Following last month’s Cabinet appointments, Scotland now has a Cabinet Secretary for Wellbeing Economy, Fair Work and Energy. “Wellbeing” might not spring to mind when people think about the economy. So what is a “wellbeing economy” and how is it influencing Scottish Government policy?
The idea of a wellbeing economy has far-reaching consequences. Its proponents often argue for a complete redesign of our entire economic system.
In particular, they argue against the pursuit of Gross Domestic Product (GDP) growth as an end in itself. Instead, they would widen the metrics by which we design and evaluate economic policy to include its impact on peoples’ wellbeing and the natural environment.
“While definitions vary, a wellbeing economy can be described as an economic system operating within safe environmental limits, that serves the collective wellbeing of current and future generations first and foremost.
The wellbeing economy approach emphasises that economic growth should not only be sustainable and inclusive but should also serve as a means to an end – that of collective wellbeing of people and planet – rather than be considered an end in itself.”Wellbeing Economy Toolkit, Scottish Government
The problem with GDP
GDP is an attempt to measure the value of everything produced and sold in the economy, or “economic output”. A SPICe briefing on Gross Value Added (GVA), which is similar to GDP, provides more detail on how this is measured.
GDP is often used as a yardstick by which we judge how an economy is performing. But economists recognise that GDP is a flawed measure of an economy’s performance.
First, on its own terms, GDP does not capture the value of all economic output. For example, unpaid care and some digital activity is not included, even though value is generated by these activities.
Second, even if it did accurately capture all economic output, GDP still tells us nothing about the distribution or sustainability of that output.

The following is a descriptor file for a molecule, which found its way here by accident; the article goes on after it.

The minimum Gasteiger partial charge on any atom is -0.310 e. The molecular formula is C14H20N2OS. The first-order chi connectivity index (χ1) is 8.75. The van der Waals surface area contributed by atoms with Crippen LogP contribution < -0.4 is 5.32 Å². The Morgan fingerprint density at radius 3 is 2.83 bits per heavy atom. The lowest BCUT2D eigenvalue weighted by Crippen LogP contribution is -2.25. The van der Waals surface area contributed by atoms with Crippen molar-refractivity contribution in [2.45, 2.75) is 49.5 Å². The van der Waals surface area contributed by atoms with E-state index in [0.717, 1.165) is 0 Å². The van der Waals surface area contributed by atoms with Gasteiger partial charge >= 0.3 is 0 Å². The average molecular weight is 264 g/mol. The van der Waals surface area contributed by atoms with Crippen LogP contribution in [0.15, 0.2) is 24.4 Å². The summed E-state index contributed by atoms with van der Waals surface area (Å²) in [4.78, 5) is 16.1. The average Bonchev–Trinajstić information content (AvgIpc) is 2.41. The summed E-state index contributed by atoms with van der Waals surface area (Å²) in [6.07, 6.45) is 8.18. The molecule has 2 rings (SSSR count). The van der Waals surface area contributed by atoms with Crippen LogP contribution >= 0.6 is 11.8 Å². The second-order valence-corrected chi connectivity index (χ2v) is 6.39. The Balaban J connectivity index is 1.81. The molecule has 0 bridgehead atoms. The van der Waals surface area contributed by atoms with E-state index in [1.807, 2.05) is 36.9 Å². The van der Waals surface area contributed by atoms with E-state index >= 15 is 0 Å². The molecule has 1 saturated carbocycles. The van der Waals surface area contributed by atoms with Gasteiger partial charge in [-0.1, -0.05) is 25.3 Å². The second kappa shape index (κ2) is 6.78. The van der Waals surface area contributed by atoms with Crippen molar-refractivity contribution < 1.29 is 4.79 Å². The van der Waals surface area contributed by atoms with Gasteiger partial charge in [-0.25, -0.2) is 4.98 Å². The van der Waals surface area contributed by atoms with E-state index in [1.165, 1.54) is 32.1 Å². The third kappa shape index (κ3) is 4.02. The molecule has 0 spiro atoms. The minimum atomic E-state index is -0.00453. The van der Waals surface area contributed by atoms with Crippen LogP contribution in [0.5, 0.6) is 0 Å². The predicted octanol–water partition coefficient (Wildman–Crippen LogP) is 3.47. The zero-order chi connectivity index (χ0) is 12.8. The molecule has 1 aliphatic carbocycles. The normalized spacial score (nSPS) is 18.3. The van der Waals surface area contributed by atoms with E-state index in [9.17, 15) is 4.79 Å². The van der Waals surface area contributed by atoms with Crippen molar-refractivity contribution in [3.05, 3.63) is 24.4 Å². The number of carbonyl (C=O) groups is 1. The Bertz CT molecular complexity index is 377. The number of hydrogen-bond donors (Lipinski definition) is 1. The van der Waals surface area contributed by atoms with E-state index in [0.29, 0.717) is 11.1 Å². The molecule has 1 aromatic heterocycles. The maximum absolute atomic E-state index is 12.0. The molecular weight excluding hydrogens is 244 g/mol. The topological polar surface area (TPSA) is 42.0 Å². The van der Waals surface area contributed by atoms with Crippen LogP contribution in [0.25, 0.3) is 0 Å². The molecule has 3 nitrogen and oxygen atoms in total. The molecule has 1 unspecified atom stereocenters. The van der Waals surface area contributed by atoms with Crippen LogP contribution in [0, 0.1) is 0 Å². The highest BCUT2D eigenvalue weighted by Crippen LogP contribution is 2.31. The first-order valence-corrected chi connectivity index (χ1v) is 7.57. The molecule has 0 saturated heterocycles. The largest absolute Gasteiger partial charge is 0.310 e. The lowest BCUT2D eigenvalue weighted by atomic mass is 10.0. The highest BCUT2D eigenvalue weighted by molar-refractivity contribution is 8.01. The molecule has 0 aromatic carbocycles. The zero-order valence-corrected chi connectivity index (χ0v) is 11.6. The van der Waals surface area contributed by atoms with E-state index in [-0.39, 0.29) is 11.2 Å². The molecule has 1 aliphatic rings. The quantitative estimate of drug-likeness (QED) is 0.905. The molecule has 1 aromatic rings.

“Income inequality, the happiness of children, access to green spaces, access to housing. None of these are captured in GDP statistics but they are all fundamental to a healthy and a happy society.”Nicola Sturgeon TED Talk
Furthermore, GDP doesn’t distinguish between economic activity that enhances human and environmental wellbeing and activity that harms it. This can lead to “failure demand” where, for example, spending resources to clean environmental disasters counts towards GDP, whereas protecting natural ecosystems in the first place does not.
A key premise of the wellbeing economy is that, given its flaws, GDP growth should not be pursued as an end in itself. In fact, some advocates argue that GDP growth should be abandoned altogether as a policy objective, although this is not the stated position of the Scottish Government.
What does a wellbeing economy look like?
Whilst it offers a valid critique of our current economic system, the wellbeing economy does not always offer clarity over what to replace it with. To help, advocates often point to concrete examples of the wellbeing economy in action.
These include social enterprises and businesses owned by their workers, businesses using more localised supply chains, ethical banking models that prioritise environmentally friendly investments, and participatory budgeting from governments.
However, there is an obvious challenge over how to expand these fairly small-scale examples.
Proponents argue that a key part of the solution is to invest in the “four capitals” – human capital, social capital, financial capital and natural capital. It is argued that these are needed to enhance human wellbeing now and in the future.
“If we are sustaining, investing in and nurturing these four types of resources, we can be confident that we are increasing our capacity to deliver wellbeing for current and future generations, even if the causal mechanisms through which this happens are highly complex.”Wellbeing Economy Monitor, Scottish Government
The wellbeing economy in the Scottish Government
Establishing a wellbeing economy has been a key ambition behind the Scottish Government’s economic policy over the last two sessions of Parliament.